Click “Customize Ribbon” in the sidebar, then tick or untick the tabs you want to display. Note that Office has some built-in tabs that will be disabled by default, such as the “Developer” tab.

    Press “OK” when you’re done with your changes.

  8. Delete a Microsoft Office Ribbon tab


    If you made a custom tab that you no longer need, you can completely delete it. Bear in mind that you can’t delete default Ribbon tabs, though, only hide them. 

    First, press “File > Options” to open the ribbon tab.

  9. Right-click the tab and press “Remove” in the Ribbon editor


    Click “Customize Ribbon” in the sidebar, then right-click your custom tab and press “Remove” to delete it.

How to Customize Ribbon Tab Groups in Microsoft Office

You may have noticed that each of your Ribbon tabs is split into its own sections, separated by a single vertical line with different headings underneath. These are referred to as “Command groups”, and you can create, rename, or change the icon of them in your custom tabs.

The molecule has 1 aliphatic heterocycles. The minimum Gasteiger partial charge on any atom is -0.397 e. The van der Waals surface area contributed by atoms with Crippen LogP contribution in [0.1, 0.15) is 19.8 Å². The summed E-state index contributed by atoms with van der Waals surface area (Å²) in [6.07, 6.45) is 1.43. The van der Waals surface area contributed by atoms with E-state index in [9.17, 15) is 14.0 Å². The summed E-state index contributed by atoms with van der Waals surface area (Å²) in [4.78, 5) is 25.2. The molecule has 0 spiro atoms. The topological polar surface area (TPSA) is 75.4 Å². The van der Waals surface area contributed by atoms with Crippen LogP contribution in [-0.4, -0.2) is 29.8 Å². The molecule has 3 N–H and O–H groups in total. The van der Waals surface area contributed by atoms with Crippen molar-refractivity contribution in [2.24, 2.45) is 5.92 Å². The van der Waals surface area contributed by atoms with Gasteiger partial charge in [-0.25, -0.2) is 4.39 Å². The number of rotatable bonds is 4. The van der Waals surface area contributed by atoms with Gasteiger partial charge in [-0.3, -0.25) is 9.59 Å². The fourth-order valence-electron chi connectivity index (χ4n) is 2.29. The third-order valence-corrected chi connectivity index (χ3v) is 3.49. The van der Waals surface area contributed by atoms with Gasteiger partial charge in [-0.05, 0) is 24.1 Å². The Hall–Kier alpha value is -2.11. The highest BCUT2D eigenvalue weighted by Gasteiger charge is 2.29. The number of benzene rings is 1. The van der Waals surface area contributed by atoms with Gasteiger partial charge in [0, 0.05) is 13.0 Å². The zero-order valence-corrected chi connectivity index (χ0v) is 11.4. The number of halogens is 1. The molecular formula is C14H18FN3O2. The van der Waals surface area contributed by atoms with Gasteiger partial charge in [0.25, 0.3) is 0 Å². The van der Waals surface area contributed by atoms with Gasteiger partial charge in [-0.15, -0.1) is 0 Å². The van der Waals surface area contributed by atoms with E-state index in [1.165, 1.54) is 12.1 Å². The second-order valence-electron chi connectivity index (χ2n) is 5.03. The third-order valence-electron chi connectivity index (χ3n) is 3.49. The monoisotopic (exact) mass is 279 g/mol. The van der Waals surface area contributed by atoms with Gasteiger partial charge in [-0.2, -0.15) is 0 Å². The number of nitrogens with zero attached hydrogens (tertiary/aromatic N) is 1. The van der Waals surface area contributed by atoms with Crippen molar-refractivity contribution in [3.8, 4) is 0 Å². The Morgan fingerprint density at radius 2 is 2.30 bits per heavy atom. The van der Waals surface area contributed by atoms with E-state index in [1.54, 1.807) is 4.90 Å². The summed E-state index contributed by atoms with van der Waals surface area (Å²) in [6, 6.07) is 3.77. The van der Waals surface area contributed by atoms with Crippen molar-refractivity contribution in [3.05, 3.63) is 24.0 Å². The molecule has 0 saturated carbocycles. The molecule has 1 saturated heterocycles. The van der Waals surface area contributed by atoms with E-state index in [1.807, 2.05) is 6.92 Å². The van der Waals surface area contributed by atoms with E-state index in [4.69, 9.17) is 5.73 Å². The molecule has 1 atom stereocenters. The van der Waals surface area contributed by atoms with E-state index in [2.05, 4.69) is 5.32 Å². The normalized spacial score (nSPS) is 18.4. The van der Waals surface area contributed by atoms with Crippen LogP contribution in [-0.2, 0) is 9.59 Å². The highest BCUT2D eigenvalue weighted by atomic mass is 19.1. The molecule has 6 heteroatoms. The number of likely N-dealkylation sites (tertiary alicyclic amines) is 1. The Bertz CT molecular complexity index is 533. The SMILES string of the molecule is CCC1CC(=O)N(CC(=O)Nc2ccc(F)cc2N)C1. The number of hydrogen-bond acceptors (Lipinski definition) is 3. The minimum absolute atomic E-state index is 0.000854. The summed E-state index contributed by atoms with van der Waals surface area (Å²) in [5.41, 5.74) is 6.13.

1. Press “File > Options”


  2. Create a New Group


    Click “Customize Ribbon” in the sidebar, then a tab you’d like to modify. Below the right-hand column, click “New Group”

  3. Rename your group


    By default, your group will be called “New Group (Custom)”. That’s not particularly descriptive, so you’ll want to click it immediately and press “Rename…” at the bottom of the right-hand column.

    Call it something that makes a bit more sense and choose a symbol if you wish. Press “OK”.

  4. How to re-order your command groups


    Just like tabs, you can re-order your ribbon groups, with the highest group displaying on the left-hand side.

    To start, click “File > Options”.

  5. Move your command group up or down

    In the Office Ribbon editor sidebar, click “Customize Ribbon”, then select the group you’d like to move in the right-hand column. Click the arrows beside it to move it up or down. It’s worth noting that you can do this with any group, including the default ones.

    Once you’re finished, don’t forget to hit “OK”.



  6. How to remove a command group


    To start removing a group of commands from the ribbon in MS Word, press “File > Options”.

  7. Remove the command group via right-click


    Click “Customize Ribbon” in the sidebar, then select the command group you want to remove in the right-hand column. Bear in mind that it must be a custom group or you won’t be able to delete it.

    Right-click your command group and then press “Remove” and “OK”.

How to Customize Group Commands in the Outlook, PowerPoint, Excel, or Word Ribbon